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Hoffmann, R. A wiki for the life sciences where authorship matters. Nature Genetics (2008)

Effects of a diphenyl ether-type herbicide, chlornitrofen, and its amino derivative on androgen and estrogen receptor activities.

Chlornitrofen ( CNP) was widely used in large quantities as a herbicide in rice paddy fields in Japan during 1965-1994. Recently, there has been concern that chemicals in the environment may disrupt the endocrine function of wildlife and humans, but little is known about the effect of CNP on endocrine function. We have developed reporter gene assays for human androgen receptor (hAR) and human estrogen receptor-alpha (hER alpha) using Chinese hamster ovary cells. Using this assay method, we measured CNP and its amino derivative ( CNP-amino) for hAR and hER alpha agonist/antagonist activities, comparing them with several well-known AR antagonists or ER agonists. We found that CNP and CNP-amino have potent antiandrogenic activities as well as estrogenic activities. The order of their antiandrogenic activity was CNP > vinclozolin > o,p-DDT = p,p-DDE > CNP-amino, and the order of their estrogenic activity was o,p-DDT > CNP-amino > p,p-DDT > CNP. We investigated the binding ability of CNP and CNP-amino to hAR and hER alpha using a receptor competitive-binding assay. The order of their binding potencies to hAR was CNP > o,p-DDT = p,p-DDE = CNP-amino > vinclozolin, and that of their binding potencies to hER alpha was o,p-DDT > CNP-amino > p,p-DDT = CNP. These results suggest that both CNP and CNP-amino may act as endocrine disruptors via AR and ER alpha in humans and other animals. Our reporter gene assays are highly sensitive and specific and are suitable for screening AR and ER alpha agonist/antagonists among numerous environmental chemicals.[1]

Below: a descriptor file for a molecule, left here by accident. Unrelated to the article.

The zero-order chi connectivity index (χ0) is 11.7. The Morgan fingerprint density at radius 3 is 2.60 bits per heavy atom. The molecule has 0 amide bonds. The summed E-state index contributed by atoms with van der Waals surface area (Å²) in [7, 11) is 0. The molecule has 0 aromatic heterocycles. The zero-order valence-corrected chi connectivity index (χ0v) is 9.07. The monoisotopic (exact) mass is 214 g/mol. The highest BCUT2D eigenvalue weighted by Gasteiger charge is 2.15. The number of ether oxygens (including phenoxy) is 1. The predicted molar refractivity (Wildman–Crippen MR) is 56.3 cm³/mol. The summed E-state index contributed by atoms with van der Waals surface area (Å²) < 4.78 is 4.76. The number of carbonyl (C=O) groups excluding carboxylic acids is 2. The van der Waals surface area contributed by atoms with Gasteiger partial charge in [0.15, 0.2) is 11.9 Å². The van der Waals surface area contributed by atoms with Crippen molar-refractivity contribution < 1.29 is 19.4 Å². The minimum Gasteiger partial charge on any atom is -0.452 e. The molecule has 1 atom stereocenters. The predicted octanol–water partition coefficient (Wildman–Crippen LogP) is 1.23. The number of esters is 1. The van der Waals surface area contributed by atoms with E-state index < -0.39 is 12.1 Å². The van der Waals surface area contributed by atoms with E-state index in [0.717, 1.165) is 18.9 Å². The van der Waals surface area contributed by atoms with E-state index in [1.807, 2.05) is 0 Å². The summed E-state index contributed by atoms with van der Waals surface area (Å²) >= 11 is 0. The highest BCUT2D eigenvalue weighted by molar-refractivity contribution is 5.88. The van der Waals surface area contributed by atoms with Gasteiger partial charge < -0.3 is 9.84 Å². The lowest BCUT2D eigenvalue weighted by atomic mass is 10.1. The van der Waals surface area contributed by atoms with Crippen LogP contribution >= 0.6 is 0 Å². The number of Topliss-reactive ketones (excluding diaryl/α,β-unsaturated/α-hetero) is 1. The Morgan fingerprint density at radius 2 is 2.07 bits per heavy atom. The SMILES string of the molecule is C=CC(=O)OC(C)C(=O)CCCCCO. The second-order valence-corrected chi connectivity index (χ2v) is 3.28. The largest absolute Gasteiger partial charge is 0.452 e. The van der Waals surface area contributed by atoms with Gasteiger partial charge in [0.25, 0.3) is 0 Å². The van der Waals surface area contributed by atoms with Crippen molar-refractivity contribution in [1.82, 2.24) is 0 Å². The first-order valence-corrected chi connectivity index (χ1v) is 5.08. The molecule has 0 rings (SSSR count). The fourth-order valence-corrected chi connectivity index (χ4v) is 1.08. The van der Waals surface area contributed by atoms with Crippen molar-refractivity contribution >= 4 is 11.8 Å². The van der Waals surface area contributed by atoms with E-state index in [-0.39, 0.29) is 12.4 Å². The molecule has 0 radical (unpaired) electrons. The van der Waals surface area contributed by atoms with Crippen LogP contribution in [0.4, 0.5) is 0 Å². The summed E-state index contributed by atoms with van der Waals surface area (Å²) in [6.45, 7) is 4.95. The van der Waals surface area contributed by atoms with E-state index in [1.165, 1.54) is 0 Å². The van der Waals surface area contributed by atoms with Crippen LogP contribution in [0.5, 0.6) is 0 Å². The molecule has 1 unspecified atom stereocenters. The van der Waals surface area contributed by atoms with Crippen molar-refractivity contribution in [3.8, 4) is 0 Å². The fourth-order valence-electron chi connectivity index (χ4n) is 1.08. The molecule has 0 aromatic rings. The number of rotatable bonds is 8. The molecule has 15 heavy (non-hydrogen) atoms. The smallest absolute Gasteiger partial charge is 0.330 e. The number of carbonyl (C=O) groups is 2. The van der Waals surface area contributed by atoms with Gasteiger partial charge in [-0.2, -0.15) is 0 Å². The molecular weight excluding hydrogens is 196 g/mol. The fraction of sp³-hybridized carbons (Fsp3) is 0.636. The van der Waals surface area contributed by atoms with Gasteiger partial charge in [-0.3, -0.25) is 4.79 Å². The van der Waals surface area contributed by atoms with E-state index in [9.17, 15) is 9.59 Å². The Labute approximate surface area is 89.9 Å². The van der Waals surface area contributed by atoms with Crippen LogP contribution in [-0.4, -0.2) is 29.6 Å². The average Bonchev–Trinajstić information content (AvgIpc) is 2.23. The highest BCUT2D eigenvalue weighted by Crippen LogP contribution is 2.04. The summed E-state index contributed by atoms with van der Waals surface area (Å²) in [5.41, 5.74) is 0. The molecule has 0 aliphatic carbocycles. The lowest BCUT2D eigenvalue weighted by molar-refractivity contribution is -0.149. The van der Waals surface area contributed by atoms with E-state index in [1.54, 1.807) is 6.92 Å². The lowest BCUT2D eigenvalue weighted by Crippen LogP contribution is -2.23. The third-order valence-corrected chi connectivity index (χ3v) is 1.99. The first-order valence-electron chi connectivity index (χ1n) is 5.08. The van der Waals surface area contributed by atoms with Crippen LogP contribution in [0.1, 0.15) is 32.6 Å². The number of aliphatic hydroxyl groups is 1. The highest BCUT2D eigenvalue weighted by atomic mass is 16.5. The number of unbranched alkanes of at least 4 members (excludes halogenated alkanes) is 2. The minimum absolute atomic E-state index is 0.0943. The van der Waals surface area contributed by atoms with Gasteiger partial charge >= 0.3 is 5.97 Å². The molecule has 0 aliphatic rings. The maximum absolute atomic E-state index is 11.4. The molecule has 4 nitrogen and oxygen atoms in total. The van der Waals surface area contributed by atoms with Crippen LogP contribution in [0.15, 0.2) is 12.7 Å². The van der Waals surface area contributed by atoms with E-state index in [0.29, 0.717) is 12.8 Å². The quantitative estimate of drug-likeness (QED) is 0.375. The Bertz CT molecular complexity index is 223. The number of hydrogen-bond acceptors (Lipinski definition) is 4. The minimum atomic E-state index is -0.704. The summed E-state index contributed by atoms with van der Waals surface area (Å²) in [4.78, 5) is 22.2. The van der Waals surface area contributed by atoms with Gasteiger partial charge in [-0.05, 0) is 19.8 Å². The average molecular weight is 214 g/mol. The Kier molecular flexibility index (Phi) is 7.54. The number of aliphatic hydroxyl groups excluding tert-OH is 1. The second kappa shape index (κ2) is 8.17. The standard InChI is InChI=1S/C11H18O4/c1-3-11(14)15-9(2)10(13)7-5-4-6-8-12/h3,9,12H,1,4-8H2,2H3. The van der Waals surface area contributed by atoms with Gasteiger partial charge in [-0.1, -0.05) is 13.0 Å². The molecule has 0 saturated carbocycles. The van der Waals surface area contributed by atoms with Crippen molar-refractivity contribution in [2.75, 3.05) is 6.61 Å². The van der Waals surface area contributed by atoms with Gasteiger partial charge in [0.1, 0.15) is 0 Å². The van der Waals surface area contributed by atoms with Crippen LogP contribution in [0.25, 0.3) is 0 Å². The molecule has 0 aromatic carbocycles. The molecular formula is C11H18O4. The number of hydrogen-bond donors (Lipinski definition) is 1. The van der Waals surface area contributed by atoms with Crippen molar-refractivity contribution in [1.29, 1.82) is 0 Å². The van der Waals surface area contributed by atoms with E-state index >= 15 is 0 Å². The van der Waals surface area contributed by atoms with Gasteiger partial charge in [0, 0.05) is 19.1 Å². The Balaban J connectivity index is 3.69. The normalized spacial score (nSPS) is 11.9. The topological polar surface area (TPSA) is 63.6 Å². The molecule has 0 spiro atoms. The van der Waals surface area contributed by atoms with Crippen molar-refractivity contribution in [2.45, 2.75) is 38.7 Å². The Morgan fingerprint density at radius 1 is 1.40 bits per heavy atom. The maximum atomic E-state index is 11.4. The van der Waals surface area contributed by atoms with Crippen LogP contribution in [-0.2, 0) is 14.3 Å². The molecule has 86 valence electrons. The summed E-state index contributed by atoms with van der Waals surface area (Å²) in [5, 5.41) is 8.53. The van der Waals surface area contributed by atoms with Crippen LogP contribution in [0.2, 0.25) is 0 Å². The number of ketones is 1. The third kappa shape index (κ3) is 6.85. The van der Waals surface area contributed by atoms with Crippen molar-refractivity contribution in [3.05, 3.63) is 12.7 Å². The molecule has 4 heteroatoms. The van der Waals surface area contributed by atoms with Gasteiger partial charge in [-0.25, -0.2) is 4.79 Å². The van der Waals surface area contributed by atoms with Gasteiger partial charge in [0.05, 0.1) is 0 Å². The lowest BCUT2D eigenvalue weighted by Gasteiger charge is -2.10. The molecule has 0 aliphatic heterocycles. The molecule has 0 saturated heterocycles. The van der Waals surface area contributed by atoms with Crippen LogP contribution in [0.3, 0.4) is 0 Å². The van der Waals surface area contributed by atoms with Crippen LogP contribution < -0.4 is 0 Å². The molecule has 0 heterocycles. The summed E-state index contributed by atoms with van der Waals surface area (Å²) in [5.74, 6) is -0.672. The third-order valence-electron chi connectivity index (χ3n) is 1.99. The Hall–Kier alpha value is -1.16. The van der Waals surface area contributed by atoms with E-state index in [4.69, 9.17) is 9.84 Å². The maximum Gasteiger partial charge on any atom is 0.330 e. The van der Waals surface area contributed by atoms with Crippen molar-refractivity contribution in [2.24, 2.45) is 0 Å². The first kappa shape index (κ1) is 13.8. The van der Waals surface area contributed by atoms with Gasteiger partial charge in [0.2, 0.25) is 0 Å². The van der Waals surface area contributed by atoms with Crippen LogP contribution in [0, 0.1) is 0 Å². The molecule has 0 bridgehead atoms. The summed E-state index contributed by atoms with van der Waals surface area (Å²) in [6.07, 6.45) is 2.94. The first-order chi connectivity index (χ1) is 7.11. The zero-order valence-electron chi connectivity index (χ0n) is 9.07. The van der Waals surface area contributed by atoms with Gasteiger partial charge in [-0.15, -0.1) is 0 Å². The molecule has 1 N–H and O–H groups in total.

1. Effects of a diphenyl ether-type herbicide, chlornitrofen, and its amino derivative on androgen and estrogen receptor activities. Kojima, H., Iida, M., Katsura, E., Kanetoshi, A., Hori, Y., Kobayashi, K. Environ. Health Perspect. (2003) [Pubmed]
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